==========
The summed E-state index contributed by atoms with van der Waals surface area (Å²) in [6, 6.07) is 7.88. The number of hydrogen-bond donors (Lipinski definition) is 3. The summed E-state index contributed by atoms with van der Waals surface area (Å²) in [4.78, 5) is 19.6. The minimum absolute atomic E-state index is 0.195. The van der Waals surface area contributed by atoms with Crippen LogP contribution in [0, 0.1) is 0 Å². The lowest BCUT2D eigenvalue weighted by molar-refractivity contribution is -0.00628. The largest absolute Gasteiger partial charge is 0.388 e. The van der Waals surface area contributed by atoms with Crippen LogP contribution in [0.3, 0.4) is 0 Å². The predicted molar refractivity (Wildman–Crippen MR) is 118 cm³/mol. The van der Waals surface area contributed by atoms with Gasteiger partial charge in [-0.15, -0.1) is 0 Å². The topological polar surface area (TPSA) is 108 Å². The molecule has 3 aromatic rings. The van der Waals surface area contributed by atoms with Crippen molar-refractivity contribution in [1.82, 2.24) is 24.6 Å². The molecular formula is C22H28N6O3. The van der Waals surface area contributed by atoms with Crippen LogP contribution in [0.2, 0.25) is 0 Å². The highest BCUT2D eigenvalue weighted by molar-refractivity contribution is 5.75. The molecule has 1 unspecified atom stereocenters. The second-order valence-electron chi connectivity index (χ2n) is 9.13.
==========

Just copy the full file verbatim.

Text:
The summed E-state index contributed by atoms with van der Waals surface area (Å²) in [6, 6.07) is 7.88. The number of hydrogen-bond donors (Lipinski definition) is 3. The summed E-state index contributed by atoms with van der Waals surface area (Å²) in [4.78, 5) is 19.6. The minimum absolute atomic E-state index is 0.195. The van der Waals surface area contributed by atoms with Crippen LogP contribution in [0, 0.1) is 0 Å². The lowest BCUT2D eigenvalue weighted by molar-refractivity contribution is -0.00628. The largest absolute Gasteiger partial charge is 0.388 e. The van der Waals surface area contributed by atoms with Crippen LogP contribution in [0.3, 0.4) is 0 Å². The predicted molar refractivity (Wildman–Crippen MR) is 118 cm³/mol. The van der Waals surface area contributed by atoms with Gasteiger partial charge in [-0.15, -0.1) is 0 Å². The topological polar surface area (TPSA) is 108 Å². The molecule has 3 aromatic rings. The van der Waals surface area contributed by atoms with Crippen molar-refractivity contribution in [1.82, 2.24) is 24.6 Å². The molecular formula is C22H28N6O3. The van der Waals surface area contributed by atoms with Crippen LogP contribution in [0.2, 0.25) is 0 Å². The highest BCUT2D eigenvalue weighted by molar-refractivity contribution is 5.75. The molecule has 1 unspecified atom stereocenters. The second-order valence-electron chi connectivity index (χ2n) is 9.13.